The Student News Site of Sacramento City College

The Express

The Student News Site of Sacramento City College

The Express

The Student News Site of Sacramento City College

The Express

Panther softball infield shows skill, leadership

Finely manicured grass, smoothly raked infield dirt, bright white chalk lines and the Panthers softball team huddled up in a pre-game chant while San Francisco 49ers head coach Jim Harbaugh’s “Who’s got it better than us?” chant blasts over the public address system. This is the usual Panthers’ ritual before every home game at City College. Infielder Stephanie Bagwell is in the center of the huddle helping get the team fired up.

Bagwell, a sophomore at City College, is the Panthers’ starting second baseman. She was born in Berkley and when she was 10 her family moved to Fairfield where she went on to play four years of varsity softball at Vanden High School.

Bagwell said she was inspired to play softball at a young age.

“Growing up I watched a lot of PAC 10 [softball] and every year I had a new favorite player,” said Bagwell. “My mom and I went to the College Softball World Series in Oklahoma and it really inspired me.”

However, softball was not Bagwell’s first sport.

“I started playing softball at 10 but before that I played baseball,” said Bagwell.

Out of high school Bagwell was recruited by a handful of schools including Sacramento City College. She ultimately chose to go out of state to play for St. Leo University in Florida, a division II private Catholic university. She played one year, the 2012-2013 season before deciding to leave the school and return home.

“I was promised things by the coach and he didn’t follow through with them,” said Bagwell of her decision to leave St. Leo. “I didn’t want to waste years because your time is limited as a softball player.”

Back in California, Bagwell still wanted to play softball, so she reached out to one of the coaches that had recruited her out of high school.

“She had called me and said are you still interested in me and I told her absolutely,” said City College softball Head Coach Tim Kiernan. “Now she’s here and she’s doing a good job.”

So far this season Bagwell has started 22 games, recorded 11 RBIs, and has a batting average of .308. Bagwell combined with short-stop Mickey Loveridge to sure up the middle of the infield defensively for the Panthers. According to the California Community College Association Bagwell ranks No. 19 overall and No. 8 in the Big 8 Conference in double plays turned.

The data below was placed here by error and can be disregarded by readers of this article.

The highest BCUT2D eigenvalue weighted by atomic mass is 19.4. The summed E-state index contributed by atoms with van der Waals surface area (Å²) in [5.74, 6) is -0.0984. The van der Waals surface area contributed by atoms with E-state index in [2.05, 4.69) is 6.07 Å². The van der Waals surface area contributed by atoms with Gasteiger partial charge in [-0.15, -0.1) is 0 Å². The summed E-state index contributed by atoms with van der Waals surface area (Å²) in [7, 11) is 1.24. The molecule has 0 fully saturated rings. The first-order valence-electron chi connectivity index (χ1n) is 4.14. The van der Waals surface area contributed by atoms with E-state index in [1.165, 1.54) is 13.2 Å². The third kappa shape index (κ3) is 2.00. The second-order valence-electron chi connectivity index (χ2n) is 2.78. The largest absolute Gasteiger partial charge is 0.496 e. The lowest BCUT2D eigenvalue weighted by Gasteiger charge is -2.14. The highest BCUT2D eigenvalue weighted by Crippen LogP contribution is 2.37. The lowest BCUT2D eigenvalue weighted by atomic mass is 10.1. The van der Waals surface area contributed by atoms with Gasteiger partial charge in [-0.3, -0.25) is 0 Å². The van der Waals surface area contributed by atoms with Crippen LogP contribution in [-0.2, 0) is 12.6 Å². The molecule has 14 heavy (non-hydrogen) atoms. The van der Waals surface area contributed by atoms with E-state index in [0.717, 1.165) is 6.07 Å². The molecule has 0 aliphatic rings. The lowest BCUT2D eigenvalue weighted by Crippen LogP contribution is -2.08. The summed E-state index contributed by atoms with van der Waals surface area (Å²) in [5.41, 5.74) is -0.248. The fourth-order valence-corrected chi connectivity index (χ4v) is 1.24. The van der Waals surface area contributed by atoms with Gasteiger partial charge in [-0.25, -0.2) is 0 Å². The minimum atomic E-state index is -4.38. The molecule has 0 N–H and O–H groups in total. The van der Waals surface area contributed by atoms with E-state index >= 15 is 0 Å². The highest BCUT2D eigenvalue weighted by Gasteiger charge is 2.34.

“She’s fundamentally good,” said Kiernan. “We’ve always led the area in double plays turned and she fits right in.”
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Bagwell’s teammate Loveridge says the working relationship between a short-stop and second baseman plays a major role on the defense.

“The chemistry between the middle infielders is the most important on the field,” said Loveridge. “Trust and communication is huge when we each have a play up the middle to know which one of us is going to be there.”

Loverage says the two infielders have built their chemistry over time on and off the field and believes it’s Bagwell’s positive attitude that makes her a great teammate and friend.

“We’ve known each other from playing travel [softball] when we were younger and have a friendship instead of just being players on the field,” said Loverage. “She a good team player and leader, she’s always positive and she always stays focused with her mind in the game.”

Bagwell and a handful of sophomore players assume the leadership roles on the team for the Panthers. She uses her experience and knowledge of the game to be a strong leader.

“She really knows and understands the game,” said Kiernan. “She’s very intelligent, works hard, and leads by example.”

Bagwell said she didn’t find it hard to transition from a Division II school to a community college although there are some major differences when it comes to the level of pitching or relationships between other players on the team.

“The atmosphere of a junior college is a lot bigger than the university, not living in dorms makes a difference in your relationships but I think it makes players more committed to playing because they have to make the commute to and from school,” said Bagwell.

Bagwell is working toward an associate’s degree in Social Science but says when she’s done with softball she would like to go into the sports field, working in sports management, broadcasting, or athletic training.

Bagwell’s on-field efforts at City College this year have proven fruitful. The Panthers are currently in second place in the Big 8 Conference. They are only one game behind first place Sierra College and look to overtake them and make a strong playoff push. However, Bagwell says she tries not to focus solely on winning or losing.

“Winning is important but at the end of the day you can play a great game and still lose,” said Bagwell. “It’s not always about winning and losing it’s about the process of getting better.”

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